I think that verbs like 到, 去, and 来 are not durational verbs like their usual English counterparts "arrive," "go," and "come." For instance, they cannot be used with 在 to mean "is arriving," "is going," and "is coming." The Mandarin expressions do not describe the passage of time and only describe a punctual event involving a destination. As a result, 到 could not correspond with "as my wife and I were going/on the way to..." without other words to change its use in the sentence.
These Mandarin verbs can occasionally correspond with English translations using such progressive constructions. For example, to describe an imminent future event, you could say 警察来了 as an equivalent of "The police are coming!," but the underlying structure of the two expressions is quite different in the two languages and the meaning of the Mandarin expression in this case is heavily dependent on the contextual interpretation of 了. You might even say 他到一家火锅店去 as an equivalent of "he is going to a hotpot restaurant"; however, the Mandarin, unlike the English, cannot describe the action in progress and cannot mean "he is on the way to a hotpot restaurant." The Mandarin has more the meaning of "What he is doing (today) is going to a hotpot restaurant" or "He "generally" goes to a hotpot restaurant," depending on context.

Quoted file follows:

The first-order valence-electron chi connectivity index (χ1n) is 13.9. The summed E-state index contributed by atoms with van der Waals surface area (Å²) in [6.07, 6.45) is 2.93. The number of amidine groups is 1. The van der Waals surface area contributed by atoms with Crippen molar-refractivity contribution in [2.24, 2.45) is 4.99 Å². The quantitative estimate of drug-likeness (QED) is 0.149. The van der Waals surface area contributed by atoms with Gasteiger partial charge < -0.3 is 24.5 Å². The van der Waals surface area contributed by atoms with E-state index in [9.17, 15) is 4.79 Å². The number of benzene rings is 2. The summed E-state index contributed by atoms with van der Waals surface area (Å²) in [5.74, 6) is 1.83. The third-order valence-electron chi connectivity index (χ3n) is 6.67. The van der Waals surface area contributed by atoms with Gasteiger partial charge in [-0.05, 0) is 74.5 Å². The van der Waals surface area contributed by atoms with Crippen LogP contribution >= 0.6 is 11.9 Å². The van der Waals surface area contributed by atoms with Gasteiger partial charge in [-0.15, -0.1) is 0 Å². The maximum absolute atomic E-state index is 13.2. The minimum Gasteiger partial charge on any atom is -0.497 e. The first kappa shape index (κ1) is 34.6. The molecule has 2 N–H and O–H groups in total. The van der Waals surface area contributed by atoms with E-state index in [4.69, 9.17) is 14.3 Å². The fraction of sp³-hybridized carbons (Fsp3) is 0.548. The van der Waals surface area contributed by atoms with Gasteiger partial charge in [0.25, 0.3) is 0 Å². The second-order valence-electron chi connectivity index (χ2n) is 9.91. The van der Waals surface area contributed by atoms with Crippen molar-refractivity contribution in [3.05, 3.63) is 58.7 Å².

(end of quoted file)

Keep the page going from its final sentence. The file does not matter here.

I think the easiest way to understand the original Mandarin sentence is:
When my wife and I got to a self-service hotpot restaurant to eat a
few days ago...
The use of 到 with 时 forces the interpretation that the subsequent clauses happened after their arrival.